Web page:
A Downside of Claiming Your Social Security Early
In the early stages of planning for retirement, most people recognize the value of waiting until their “full retirement age” to claim their Social Security benefits. This age, defined by Social Security, falls between age 65 and 67 (depending upon when you were born). Once you’ve reached your full retirement age, you can claim your full scheduled benefits.
On the other hand, you do have the opportunity to file for benefits as early as age 62. Your benefits will be permanently reduced by as much as 25 percent. But for some people, this becomes necessary despite their previous plans. Perhaps poor health forces an early retirement, or they need the additional income for some other reason.
Whatever the reason, you might consider making this move at some point. But before you do, there is something important you should know about claiming Social Security early. If you continue to earn income through work, part of your monthly checks could be withheld, essentially resulting in lower benefits than you had expected.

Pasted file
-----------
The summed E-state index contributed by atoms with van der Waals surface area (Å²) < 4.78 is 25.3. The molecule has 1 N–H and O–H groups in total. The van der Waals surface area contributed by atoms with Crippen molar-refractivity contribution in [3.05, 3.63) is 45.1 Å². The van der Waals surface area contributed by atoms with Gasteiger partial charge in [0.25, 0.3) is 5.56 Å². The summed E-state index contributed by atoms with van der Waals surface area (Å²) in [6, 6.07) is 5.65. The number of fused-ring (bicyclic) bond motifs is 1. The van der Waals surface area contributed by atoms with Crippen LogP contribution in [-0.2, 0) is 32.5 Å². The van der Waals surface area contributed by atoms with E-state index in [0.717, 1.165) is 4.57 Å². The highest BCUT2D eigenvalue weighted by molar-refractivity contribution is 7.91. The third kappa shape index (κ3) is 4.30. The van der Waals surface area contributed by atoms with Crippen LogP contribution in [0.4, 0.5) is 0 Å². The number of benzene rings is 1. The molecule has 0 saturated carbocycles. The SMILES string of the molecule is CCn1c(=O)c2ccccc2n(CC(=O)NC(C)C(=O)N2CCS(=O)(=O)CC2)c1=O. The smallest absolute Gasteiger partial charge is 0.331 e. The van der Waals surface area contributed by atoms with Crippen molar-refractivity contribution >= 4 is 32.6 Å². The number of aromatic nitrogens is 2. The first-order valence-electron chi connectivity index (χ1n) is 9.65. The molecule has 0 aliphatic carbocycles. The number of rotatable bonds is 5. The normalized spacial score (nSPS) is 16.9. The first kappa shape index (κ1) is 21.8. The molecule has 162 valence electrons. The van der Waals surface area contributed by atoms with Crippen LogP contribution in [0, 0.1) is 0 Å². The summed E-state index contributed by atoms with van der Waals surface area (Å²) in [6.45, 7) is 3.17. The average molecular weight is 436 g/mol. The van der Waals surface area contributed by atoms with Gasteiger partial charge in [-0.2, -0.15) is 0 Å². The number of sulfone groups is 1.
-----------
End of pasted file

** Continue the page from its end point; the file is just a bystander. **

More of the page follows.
This withholding is subject to a certain limit, which can sometimes increase as the Social Security Administration adjusts it. Currently, one dollar of your benefits can be withheld for every two dollars that you earn over $16,920 annually. If you earn less than this limit, your benefits won’t be affected.
It’s important to remember that this withholding rule only applies to those who have filed for benefits earlier than their full retirement age. Once you reach full retirement age, your benefits won’t be withheld, no matter how much money you make. Social Security will also recalculate your benefits at this point, to credit you for amounts previously withheld. So, you aren’t losing the money forever, but it could be an unpleasant surprise for those who claim benefits while continuing to work.
We will continue to keep you informed of any issues that might impact your plans. Meanwhile, stay in touch with us so that we can help you tailor a plan to meet your individual needs for income in retirement.